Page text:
At least once a week I see a very sad sight. I’ll stop at a convenience store to grab a coffee, and as I walk into the store I frequently see a person coming out of the store with at least $40 worth of scratch-off lottery tickets. The person is already scratching the tickets frantically before even getting to his car.
Invariably, the person comes up empty. Not even a two-dollar winner on any of those tickets. The useless tickets then get thrown onto the ground in disgust, and as the person drives away, I can clearly see the most heart-wrenching look of hopelessness and despair on his face.
As I wait in line to pay for my coffee, my mind starts to wander. I think about what that guy could have purchased with his $40 instead of lotto tickets. I wonder how often he puts himself through that painful ordeal, and how many hundreds of dollars he wastes in an average month. I wonder if he has kids, and if there’s any food in his house. I wonder if he’s behind in his rent. I wonder if things would have been different if he had paid attention in math class and learned that the Lottery is a total scam, and he has a better chance of being hit by lightning on a sunny day than winning the big prize.
Then I try to think happier thoughts. I tell myself that maybe he is not as desperate as it appears. Maybe he’s an eccentric millionaire who feels comfortable wearing threadbare clothing, sees no need to visit a dentist regularly, and enjoys driving a rusty 1996 Buick Skylark with bald tires. Right. And maybe I’m the Prince of Wales.
Occasionally I have far too much time to let my mind wander because the person in front of me in line is buying $60 worth of lotto tickets, which means he is carefully dictating to the counter clerk exactly which combination of tickets he wishes to purchase, hoping to improve his odds by trying just about every possible option available. (Yeah, improving his odds from zero to five-times-zero.)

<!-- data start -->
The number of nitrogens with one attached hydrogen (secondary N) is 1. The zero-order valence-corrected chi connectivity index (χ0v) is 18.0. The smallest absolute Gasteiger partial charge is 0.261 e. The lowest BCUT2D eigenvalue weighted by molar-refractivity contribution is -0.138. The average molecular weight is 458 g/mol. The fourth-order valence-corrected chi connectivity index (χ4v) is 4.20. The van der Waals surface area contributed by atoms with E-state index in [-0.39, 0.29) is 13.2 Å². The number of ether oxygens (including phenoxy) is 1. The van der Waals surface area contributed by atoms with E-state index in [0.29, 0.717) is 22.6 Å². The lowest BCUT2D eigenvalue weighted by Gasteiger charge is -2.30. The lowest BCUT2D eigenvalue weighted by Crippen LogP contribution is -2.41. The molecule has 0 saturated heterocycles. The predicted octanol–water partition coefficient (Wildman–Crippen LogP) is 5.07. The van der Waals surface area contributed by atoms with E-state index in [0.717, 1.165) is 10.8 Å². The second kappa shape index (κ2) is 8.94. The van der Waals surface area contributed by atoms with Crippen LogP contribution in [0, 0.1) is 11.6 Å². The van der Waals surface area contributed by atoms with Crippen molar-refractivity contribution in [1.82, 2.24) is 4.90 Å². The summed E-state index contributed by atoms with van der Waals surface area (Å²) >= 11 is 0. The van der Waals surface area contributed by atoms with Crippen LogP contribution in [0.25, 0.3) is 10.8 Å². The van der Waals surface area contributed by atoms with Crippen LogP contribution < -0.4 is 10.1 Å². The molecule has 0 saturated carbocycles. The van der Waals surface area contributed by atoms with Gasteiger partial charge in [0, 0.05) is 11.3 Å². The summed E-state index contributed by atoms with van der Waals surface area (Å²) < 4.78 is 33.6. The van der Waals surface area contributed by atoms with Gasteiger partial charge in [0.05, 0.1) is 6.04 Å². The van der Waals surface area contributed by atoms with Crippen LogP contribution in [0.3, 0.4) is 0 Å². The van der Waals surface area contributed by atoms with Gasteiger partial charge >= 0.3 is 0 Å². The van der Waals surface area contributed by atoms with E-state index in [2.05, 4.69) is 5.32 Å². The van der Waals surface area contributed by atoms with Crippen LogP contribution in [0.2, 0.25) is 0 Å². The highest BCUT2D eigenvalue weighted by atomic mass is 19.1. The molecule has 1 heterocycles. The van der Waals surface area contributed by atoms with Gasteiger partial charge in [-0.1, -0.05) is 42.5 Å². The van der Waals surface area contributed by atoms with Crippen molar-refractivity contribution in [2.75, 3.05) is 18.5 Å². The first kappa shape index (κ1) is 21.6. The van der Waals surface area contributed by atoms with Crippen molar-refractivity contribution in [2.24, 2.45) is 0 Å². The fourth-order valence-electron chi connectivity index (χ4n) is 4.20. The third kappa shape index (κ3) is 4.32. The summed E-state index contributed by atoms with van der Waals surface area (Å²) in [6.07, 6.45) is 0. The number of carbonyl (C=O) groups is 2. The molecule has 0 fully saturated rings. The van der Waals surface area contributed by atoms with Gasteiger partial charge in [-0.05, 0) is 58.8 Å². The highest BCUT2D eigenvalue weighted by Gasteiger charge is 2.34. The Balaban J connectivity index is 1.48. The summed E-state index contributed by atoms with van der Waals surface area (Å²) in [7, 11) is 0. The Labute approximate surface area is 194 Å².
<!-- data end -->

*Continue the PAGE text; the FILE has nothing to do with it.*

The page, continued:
Then I start thinking about a different person. This person is not inside a convenience store. He is in a clean, well-appointed office. Since he DID pay attention in math class — and excelled at it — he very well might be a Certified Public Accountant or hold a Master’s degree in Business Marketing. He receives a handsome salary, so his clothes and his car are new, and there’s plenty of food in his suburban home. He has terrific medical and dental benefits, and his teeth and the teeth of his kids are healthy, white, and straight.
This person has a brilliant, creative mind, and he uses that brilliant creativity to think of new ways to convince all the threadbare ’96 Buick folks of the world to keep dumping their scarce $20 bills into a get-rich-quick scheme that is thoroughly stacked against them.
In a bygone era, this person would have been considered a parasitic snake oil salesman and run out of town. But nowadays he is a highly-regarded and highly-compensated state employee. He is highly-regarded and highly-compensated because his marketing skills keep a steady flood of money flowing into the state coffers.
When I finally finish paying for my coffee and walk back to my car, I have one last thought: I wonder if the creative and successful state employee occasionally buys his coffee at a convenience store. I wonder if he ever sees the same sad sight I see. And if so, I wonder if he even gives a damn.